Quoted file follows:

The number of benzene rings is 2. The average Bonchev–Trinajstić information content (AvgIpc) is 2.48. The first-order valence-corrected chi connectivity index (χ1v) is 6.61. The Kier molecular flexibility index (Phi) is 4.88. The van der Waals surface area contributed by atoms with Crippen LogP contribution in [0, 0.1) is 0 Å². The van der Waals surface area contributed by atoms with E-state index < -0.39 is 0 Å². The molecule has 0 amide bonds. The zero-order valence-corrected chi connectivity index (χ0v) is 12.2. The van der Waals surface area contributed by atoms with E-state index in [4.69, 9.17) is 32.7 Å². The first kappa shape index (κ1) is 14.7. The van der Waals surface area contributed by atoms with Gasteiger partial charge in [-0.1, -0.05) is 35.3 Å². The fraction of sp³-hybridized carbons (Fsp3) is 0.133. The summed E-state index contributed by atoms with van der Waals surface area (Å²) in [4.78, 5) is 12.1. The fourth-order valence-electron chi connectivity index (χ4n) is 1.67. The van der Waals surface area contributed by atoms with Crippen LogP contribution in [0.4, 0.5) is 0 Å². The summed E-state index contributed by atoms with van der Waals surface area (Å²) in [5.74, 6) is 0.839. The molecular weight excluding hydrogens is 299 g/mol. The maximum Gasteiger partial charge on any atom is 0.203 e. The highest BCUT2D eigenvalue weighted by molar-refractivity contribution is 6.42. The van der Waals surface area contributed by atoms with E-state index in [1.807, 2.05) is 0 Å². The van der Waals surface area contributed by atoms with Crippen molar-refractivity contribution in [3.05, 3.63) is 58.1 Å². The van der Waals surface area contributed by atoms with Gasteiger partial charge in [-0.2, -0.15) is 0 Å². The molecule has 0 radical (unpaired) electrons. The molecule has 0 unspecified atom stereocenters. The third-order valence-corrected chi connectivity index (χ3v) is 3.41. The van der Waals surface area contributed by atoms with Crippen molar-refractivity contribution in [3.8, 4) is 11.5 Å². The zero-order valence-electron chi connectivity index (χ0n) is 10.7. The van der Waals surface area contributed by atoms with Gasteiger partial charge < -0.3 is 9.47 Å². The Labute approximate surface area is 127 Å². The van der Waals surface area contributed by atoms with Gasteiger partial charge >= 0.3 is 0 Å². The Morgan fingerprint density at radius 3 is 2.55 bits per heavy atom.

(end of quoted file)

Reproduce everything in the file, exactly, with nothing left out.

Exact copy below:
The number of benzene rings is 2. The average Bonchev–Trinajstić information content (AvgIpc) is 2.48. The first-order valence-corrected chi connectivity index (χ1v) is 6.61. The Kier molecular flexibility index (Phi) is 4.88. The van der Waals surface area contributed by atoms with Crippen LogP contribution in [0, 0.1) is 0 Å². The van der Waals surface area contributed by atoms with E-state index < -0.39 is 0 Å². The molecule has 0 amide bonds. The zero-order valence-corrected chi connectivity index (χ0v) is 12.2. The van der Waals surface area contributed by atoms with E-state index in [4.69, 9.17) is 32.7 Å². The first kappa shape index (κ1) is 14.7. The van der Waals surface area contributed by atoms with Gasteiger partial charge in [-0.1, -0.05) is 35.3 Å². The fraction of sp³-hybridized carbons (Fsp3) is 0.133. The summed E-state index contributed by atoms with van der Waals surface area (Å²) in [4.78, 5) is 12.1. The fourth-order valence-electron chi connectivity index (χ4n) is 1.67. The van der Waals surface area contributed by atoms with Crippen LogP contribution in [0.4, 0.5) is 0 Å². The summed E-state index contributed by atoms with van der Waals surface area (Å²) in [5.74, 6) is 0.839. The molecular weight excluding hydrogens is 299 g/mol. The maximum Gasteiger partial charge on any atom is 0.203 e. The highest BCUT2D eigenvalue weighted by molar-refractivity contribution is 6.42. The van der Waals surface area contributed by atoms with E-state index in [1.807, 2.05) is 0 Å². The van der Waals surface area contributed by atoms with Crippen molar-refractivity contribution in [3.05, 3.63) is 58.1 Å². The van der Waals surface area contributed by atoms with Gasteiger partial charge in [-0.2, -0.15) is 0 Å². The molecule has 0 radical (unpaired) electrons. The molecule has 0 unspecified atom stereocenters. The third-order valence-corrected chi connectivity index (χ3v) is 3.41. The van der Waals surface area contributed by atoms with Crippen molar-refractivity contribution in [3.8, 4) is 11.5 Å². The zero-order valence-electron chi connectivity index (χ0n) is 10.7. The van der Waals surface area contributed by atoms with Gasteiger partial charge < -0.3 is 9.47 Å². The Labute approximate surface area is 127 Å². The van der Waals surface area contributed by atoms with Gasteiger partial charge >= 0.3 is 0 Å². The Morgan fingerprint density at radius 3 is 2.55 bits per heavy atom.